McDuffie pulls Macon’s heartstrings

The Robert McDuffie Center for Strings broke from its traditional Labor Day festival to conduct its first annual free concert for the community: “McDuffie Loves Macon,” which took place on Aug. 30.
Members from the Macon and Mercer communities gathered to watch a lively and engaging performance by the center’s renowned musical faculty and conservatory-level students.
The event, held at the Grand Opera House at 7 p.m., completely packed out the sizable venue.
McDuffie, the center’s founder, said that the event was a great success and that the center as a whole “had a great time.”
“We were really fortunate and happy to see that it was packed,” McDuffie said. “They actually had to turn a lot of people away—which was not that fortunate, but it shows that a lot of people in Macon know what’s going on at Mercer with music, and that’s exciting.”
The event took the place of the Labor Day Festival of Strings, a recruiting event the center has held each year since its founding.
In the past the center invited high school musicians for a weekend of study with its faculty of top strings musicians, all of whom travel and perform with famous conductors and symphonies around the world.
The event was meant to expose talented high school musicians to the center’s many assets so that they might apply to Mercer and join the center.
However, the center is currently doing so well that McDuffie said they had no need of a recruiting event of that magnitude this year.
“Now we’ve grown to a critical mass,” McDuffie said.
“Our limit is 26 kids in the center, so we don’t need to have that big high school push anymore. But we’d have concerts at that time, and the community loved coming, so we didn’t want to shut them out.”
Jessica Pickersgill, a viola player in her junior year at the Center for Strings, said that the center’s students had a week and a half to learn the music for the concert, rehearsing almost every day with McDuffie and violinist Amy Schwartz Moretti.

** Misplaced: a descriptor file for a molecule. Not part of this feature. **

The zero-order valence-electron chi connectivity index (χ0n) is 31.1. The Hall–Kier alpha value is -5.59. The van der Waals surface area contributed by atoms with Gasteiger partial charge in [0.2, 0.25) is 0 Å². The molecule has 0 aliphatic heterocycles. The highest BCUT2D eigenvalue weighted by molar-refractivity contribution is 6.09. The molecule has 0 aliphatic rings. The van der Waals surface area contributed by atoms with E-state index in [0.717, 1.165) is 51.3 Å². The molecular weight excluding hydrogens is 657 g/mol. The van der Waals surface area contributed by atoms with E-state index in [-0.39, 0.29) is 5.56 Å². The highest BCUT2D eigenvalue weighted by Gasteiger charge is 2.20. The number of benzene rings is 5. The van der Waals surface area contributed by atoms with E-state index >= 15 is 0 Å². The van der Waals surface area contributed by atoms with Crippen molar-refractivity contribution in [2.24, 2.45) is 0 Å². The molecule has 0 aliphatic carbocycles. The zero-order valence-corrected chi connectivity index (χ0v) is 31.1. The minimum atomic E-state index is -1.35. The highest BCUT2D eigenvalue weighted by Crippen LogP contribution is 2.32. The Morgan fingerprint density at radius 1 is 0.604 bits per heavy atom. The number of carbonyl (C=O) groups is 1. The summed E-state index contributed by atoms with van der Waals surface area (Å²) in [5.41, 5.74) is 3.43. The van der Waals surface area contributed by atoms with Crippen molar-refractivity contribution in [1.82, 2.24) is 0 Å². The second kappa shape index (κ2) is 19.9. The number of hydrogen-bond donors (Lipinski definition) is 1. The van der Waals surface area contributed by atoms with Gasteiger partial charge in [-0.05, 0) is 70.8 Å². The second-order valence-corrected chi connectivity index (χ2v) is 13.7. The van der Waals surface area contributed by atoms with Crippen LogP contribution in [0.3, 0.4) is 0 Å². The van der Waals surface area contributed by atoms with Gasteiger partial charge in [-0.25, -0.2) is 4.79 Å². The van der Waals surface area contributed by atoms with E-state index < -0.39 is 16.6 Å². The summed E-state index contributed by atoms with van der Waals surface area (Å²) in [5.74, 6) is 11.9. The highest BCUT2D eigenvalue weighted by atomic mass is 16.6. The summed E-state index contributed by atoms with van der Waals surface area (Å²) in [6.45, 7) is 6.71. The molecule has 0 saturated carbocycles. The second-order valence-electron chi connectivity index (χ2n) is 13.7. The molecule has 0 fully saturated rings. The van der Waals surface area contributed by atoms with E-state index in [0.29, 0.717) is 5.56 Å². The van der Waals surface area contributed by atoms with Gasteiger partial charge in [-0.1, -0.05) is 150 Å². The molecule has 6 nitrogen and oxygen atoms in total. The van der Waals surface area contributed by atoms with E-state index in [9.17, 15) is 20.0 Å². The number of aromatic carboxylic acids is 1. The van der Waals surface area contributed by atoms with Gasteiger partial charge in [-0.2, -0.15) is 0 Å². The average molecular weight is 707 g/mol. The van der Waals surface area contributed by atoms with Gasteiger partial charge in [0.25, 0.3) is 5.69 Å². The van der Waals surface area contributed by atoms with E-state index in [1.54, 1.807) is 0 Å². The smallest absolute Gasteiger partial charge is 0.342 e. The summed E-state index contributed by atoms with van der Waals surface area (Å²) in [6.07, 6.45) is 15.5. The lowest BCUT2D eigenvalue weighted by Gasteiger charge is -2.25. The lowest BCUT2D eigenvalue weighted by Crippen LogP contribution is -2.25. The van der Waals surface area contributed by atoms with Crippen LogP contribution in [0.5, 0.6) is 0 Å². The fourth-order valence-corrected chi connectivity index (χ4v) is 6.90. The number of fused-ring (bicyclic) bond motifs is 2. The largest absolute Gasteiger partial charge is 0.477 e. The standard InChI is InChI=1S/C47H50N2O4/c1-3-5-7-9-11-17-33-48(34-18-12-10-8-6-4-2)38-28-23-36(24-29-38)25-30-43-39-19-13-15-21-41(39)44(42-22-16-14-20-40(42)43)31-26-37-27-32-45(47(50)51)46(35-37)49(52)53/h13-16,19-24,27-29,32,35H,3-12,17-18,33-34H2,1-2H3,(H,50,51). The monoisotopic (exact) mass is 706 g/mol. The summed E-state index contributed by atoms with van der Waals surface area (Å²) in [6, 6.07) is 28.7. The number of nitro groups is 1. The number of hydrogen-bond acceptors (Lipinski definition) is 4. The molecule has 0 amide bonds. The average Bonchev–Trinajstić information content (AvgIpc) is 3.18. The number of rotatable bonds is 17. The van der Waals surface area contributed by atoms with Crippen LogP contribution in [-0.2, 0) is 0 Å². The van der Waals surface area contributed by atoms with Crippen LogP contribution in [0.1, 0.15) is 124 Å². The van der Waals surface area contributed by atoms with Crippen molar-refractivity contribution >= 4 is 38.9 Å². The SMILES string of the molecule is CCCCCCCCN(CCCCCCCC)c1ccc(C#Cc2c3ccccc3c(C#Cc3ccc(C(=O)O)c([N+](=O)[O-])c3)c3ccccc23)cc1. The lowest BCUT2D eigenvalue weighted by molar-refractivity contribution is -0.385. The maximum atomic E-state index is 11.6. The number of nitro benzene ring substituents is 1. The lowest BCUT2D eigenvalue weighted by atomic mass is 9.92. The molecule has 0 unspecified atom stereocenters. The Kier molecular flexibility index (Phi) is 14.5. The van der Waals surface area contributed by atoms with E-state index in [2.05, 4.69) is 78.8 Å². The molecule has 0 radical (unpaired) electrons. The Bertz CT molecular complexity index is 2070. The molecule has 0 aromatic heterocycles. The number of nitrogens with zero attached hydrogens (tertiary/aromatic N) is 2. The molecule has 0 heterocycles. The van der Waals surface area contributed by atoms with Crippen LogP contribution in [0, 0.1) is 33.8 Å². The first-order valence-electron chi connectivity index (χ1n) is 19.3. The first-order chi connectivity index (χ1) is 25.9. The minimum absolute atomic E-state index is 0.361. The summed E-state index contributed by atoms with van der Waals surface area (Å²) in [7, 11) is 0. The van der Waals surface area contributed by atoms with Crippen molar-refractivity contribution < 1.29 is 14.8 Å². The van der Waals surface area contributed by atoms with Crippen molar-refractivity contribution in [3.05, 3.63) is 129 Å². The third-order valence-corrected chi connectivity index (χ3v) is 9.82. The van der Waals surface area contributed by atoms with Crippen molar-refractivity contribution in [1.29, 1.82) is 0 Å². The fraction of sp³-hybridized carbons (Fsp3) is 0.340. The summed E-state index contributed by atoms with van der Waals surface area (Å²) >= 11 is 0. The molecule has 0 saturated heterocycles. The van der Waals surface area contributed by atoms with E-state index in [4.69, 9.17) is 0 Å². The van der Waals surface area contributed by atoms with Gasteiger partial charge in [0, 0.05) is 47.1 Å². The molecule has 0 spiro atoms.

Students from the center have a limited amount of time to learn the required pieces.
They put in hours of work in order to perfect their skills for the large crowds that they will be performing for.
“I had no idea that more than 900 people would be showing up,” Pickersgill said.
“That was a shock, for sure, but that made it really fun.”
The music for the night featured what McDuffie called a “hodge-podge of fun, American music.”
The program included “Hoedown” from Aaron Copeland’s “Rodeo Suite,” an adagio by Samuel Barber, and the “Star-Spangled Banner” in addition to the tangos and sambas played in smaller chamber groups.
“It was a real eclectic night,” McDuffie said.
“It wasn’t the kind of music that anyone would look at and think, ‘I’m intimidated by that.’”
McDuffie has been quite pleased with the performance. He hopes to educate people on how beautiful classical music can be.
He added, “We wanted to show how far we’d come but also how accessible classical music could be… not the elite, intimidating art form that some people think it is.”
McDuffie plans to make the free concert an annual event for the community.
He encourages Mercer students and the Macon community to participate in the event.
He has already playfully dubbed next year’s concert “McDuffie Loves Macon, The Sequel.”